Find Pieter Johnson on Twitter as @Nascothornet, on his blog Alpha Tango Papa, and also on Facebook at XTPMedia.

Opening and closing music is provided by Brother Love from the Album Of The Year CD. You can find his great music at www.brotherloverocks.com.

Episode 147 – Todd McClamroch’s Flight Blog

QF-4E phantom of 82d Aerial Target Sqd Part of USAF Heritage Flight

Todd McClamroch from My Flight Blog.com is our guest this episode. Todd’s site is one of the longest running General Aviation blogs around, and has been featured in the press including Wall Street Journal, AOPA Pilot and AOPA Flight Training Magazine. We talk about reasons for the high dropout rate among student pilots, including the lack of inclusion in pilot communities, the role of the CFI and mentors in helping students complete their flight training, and the the value of events for students. You can follow Todd on Twitter at @MyFlightBlog.

Be sure to see Max, Rob, Dan, and David at the Become a Pilot Family Day and Fly-In June 18, 2011, 10 a.m. – 3p.m., at the National Air and Space Museum’s Udvar-Hazy Center next to Dulles International Airport. The Geeks will be joining Milford and Charlie from FlightTime Radio, along with some other aviation podcasters as they broadcast their show live.

Normally, FlightTime Radio runs for an hour, but we’re going to buy a second hour of air time for this event. You can help by making a small donation to buy another hour of time for aviation greatness on the radio station. See http://www.airplanegeeks.com/send-the-airplane-geeks-to-washington/ for more information.

The week’s aviation news:

Steve Visscher and Grant McHerron from the Plane Crazy Down Under podcast provide an interesting Australia Desk Report with Stephen Force from the Airspeed podcast. Be sure to check out the Acrocamp site to follow the progress of that documentary film. The Plane Crazy Down Under podcast is on Twitter at @pcdu, Steve at @stevevisscher and Grant at @falcon124.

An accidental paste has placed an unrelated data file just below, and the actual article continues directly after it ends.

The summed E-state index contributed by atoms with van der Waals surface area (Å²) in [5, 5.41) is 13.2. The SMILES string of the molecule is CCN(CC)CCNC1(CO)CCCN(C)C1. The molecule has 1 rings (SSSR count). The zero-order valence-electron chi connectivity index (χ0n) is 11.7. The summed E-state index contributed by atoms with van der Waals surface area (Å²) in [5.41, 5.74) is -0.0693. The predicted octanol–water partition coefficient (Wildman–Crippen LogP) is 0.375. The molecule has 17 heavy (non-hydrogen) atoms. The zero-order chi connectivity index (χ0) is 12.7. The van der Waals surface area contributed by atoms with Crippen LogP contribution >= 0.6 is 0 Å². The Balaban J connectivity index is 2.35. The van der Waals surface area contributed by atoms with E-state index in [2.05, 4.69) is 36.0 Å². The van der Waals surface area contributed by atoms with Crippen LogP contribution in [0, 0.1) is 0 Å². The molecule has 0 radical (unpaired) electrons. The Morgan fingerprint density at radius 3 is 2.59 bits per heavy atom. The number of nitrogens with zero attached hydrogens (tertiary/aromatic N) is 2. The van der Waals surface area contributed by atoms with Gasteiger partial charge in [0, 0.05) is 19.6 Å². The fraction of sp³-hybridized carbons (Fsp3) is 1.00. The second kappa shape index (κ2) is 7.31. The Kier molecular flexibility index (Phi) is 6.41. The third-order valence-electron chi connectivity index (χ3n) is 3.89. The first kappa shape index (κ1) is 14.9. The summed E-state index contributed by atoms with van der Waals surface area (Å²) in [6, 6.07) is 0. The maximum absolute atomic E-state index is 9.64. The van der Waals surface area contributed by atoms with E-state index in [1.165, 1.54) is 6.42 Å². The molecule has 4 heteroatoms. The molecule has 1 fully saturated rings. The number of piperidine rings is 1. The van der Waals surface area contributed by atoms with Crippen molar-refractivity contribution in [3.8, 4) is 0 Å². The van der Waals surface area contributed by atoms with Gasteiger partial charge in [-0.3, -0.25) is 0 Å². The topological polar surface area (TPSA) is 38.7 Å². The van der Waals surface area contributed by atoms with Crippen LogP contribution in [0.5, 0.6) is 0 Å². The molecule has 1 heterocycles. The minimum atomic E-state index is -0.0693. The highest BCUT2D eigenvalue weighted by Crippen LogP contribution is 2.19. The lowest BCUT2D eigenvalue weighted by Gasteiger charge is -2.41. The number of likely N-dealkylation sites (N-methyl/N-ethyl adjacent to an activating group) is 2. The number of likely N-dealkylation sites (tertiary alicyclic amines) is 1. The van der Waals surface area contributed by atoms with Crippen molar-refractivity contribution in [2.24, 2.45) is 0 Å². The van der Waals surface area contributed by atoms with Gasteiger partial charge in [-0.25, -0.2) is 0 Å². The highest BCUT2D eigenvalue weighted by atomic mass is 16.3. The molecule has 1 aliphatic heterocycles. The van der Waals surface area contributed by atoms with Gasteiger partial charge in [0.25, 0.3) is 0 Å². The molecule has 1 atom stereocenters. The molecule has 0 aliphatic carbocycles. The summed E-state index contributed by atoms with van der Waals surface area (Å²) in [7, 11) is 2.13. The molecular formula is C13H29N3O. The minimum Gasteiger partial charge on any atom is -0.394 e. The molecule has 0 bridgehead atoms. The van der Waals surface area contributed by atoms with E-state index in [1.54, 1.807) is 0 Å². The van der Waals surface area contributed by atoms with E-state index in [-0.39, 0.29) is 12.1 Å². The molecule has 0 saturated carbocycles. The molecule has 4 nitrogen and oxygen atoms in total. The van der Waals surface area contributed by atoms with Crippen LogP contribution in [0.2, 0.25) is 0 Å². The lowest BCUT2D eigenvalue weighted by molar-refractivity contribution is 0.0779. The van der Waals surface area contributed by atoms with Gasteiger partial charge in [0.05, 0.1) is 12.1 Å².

In this week’s Across the Pond segment, Pieter Johnson talks with Diego López-Salazar from the Spanish aviation podcast AeroPodcast about the strength of Spanish airlines and if the threat of striking airport workers has finally subisided in Spain. Find Pieter on Twitter at @Nascothornet and Diego at
@dlopezsalazar.

Mentions:

Follow the @AirplaneGeeks on Twitter and on Facebook, send us email at thegeeks@airplanegeeks.com, or leave a message on our listener line: (361) GEEKS01.

Opening and closing music is provided by Brother Love from the Album Of The Year CD. You can find his great music at http://www.brotherloverocks.com/.

Episode 123 – Listener Mailbag

QANTAS 90th Birthday Celebrations 13th Nov 2010

This week we forgo the usual aviation news and industry guest to instead focus on listener mail. We received a lot of email, Facebook posts, and vmail on our listener line with questions and suggestions so that’s what this episode is all about.

Topics:

Ben on The World Airport Data App.

David on the educational path to an airline pilot job.